Souix Falls Park
Sioux Falls carries the water for the State of South Dakota when it comes to economic development project success.
">Photo courtesy Experience Sioux Falls

The German and Moravian heritage of the place goes back a ways. Look no further than C. F. Martin & Co., the Nazareth-based maker of those coveted Martin guitars. In November, a few months after The Wall Street Journal reported that the iconic guitar maker was battling with the area’s fulfillment centers to attract workers, the company marked the 190th anniversary of its founding in 1833 by Christian Frederick Martin by introducing a limited-edition D-19 model.

“One hundred and ninety years ago, on November 6th, my great, great, great grandfather and grandmother and their two children arrived in New York City from Germany,” said Executive Chairman C. F. Martin IV in a release. “They initially settled at 196 Hudson Street and opened the first Martin Guitar workshop in the New World.” Reintroducing a 1976 model was the chosen way to celebrate this latest anniversary. “This model also embraces sustainability by utilizing cosmetically challenged Adirondack spruce tops that we have had in inventory for a while,” Martin said. “We sent them through our Mimaki printer to achieve a figured mahogany look for the top. Hope you like it.”

If employers keep liking like the Lehigh Valley as much as guitarists like Martins, the music may never stop.

Top Metros Tier 2 Per Captia

Sioux Falls Rises

Like most of the Top 10 Tier-2 Metros in projects per capita this year, Sioux Falls, South Dakota has come seemingly from out of nowhere. The region’s 23 projects give it the No. 1 ranking with a ratio that beats out those of Reno, the Lehigh Valley, Dayton-Kettering and Laredo, Texas.

The next five aren’t slouches: Savannah, Georgia, places sixth, followed by Lexington-Fayette, Kentucky; Wilmington, North Carolina; Scranton–Wilkes-Barre–Hazleton; and Longview, Texas.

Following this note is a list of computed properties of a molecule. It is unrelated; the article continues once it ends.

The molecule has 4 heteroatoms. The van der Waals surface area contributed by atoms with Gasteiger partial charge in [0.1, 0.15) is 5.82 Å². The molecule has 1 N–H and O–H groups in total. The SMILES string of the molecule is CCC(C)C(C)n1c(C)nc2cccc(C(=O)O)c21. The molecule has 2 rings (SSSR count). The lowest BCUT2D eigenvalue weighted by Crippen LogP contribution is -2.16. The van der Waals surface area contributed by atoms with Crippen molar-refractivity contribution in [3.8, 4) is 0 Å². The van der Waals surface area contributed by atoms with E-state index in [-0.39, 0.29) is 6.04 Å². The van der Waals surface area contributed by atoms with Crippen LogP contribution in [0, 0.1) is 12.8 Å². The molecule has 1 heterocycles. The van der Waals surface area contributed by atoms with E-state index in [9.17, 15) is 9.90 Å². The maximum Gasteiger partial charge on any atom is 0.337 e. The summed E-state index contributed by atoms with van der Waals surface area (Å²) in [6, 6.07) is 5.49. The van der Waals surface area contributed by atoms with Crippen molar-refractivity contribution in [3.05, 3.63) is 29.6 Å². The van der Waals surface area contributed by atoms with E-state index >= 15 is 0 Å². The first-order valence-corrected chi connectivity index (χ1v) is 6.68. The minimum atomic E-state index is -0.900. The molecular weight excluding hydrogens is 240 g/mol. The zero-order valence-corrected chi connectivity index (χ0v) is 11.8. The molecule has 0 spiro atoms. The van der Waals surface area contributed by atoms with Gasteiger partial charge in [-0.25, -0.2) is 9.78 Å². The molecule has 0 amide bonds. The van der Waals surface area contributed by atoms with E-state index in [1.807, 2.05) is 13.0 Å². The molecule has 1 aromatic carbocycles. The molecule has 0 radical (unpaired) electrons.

Greater Sioux Falls makes its state greater too: The metro area hosted more than half of the projects that catapulted South Dakota to the per-capita Governor’s Cup trophy celebrated elsewhere in this issue.

Projects include a 40,000-sq.-ft. expansion by Dakota Digital; a $45 million investment at Smithfield Foods’ pork processing plant; a 50-job commitment by global health care company Owens & Minor to an integrated service center it will share with Avera Health; a $20.4 million service center expansion by Xcel Energy; an investment of $5.1 million by Dakota Fluid Power; a $30 million corporate headquarters, fabrication facility and maintenance facility from Maguire Iron; a $6 million office and warehouse investment from vintage video game reseller CaveGamers; and a $25 million investment by FedEx Freight at a 43-acre site in Foundation Park, which since its founding in 2015 has sold nearly 500 of its more than 950 acres to companies creating thousands of jobs and millions of dollars in new tax base.

The 2023 annual report released in November by Sioux Falls Development Foundation reported 290,000 residents in a region that’s growing by more than 5,000 annually. Among new developments in the community are continuing outreach and support from Startup Sioux Falls from its downtown location, a $10 million health sciences clinical simulation center at Southeast Technical College and the first building in the planned 80-acre USD Discovery District at the University of South Dakota.

Sioux Falls Development Foundation also is partnering with the Governor’s Office of Economic Development on the “Freedom Works Here” workforce recruitment campaign. To date, the Development Foundation says it has received contact information for over 5,000 individuals who have expressed interest in relocating to South Dakota. 

Adam Bruns
Managing Editor of Site Selection magazine

Adam Bruns

Adam Bruns has served as managing editor of Site Selection magazine since February 2002. In the course of reporting hundreds of stories for Site Selection, Adam has visited companies and communities around the globe. A St. Louis native who grew up in the Kansas City suburbs, Adam is a 1986 alumnus of Knox College, and resided in Chicago; Midcoast Maine; Savannah, Georgia; and Lexington, Kentucky, before settling in the Greater Atlanta community of Peachtree Corners, where he lives with his wife and daughter.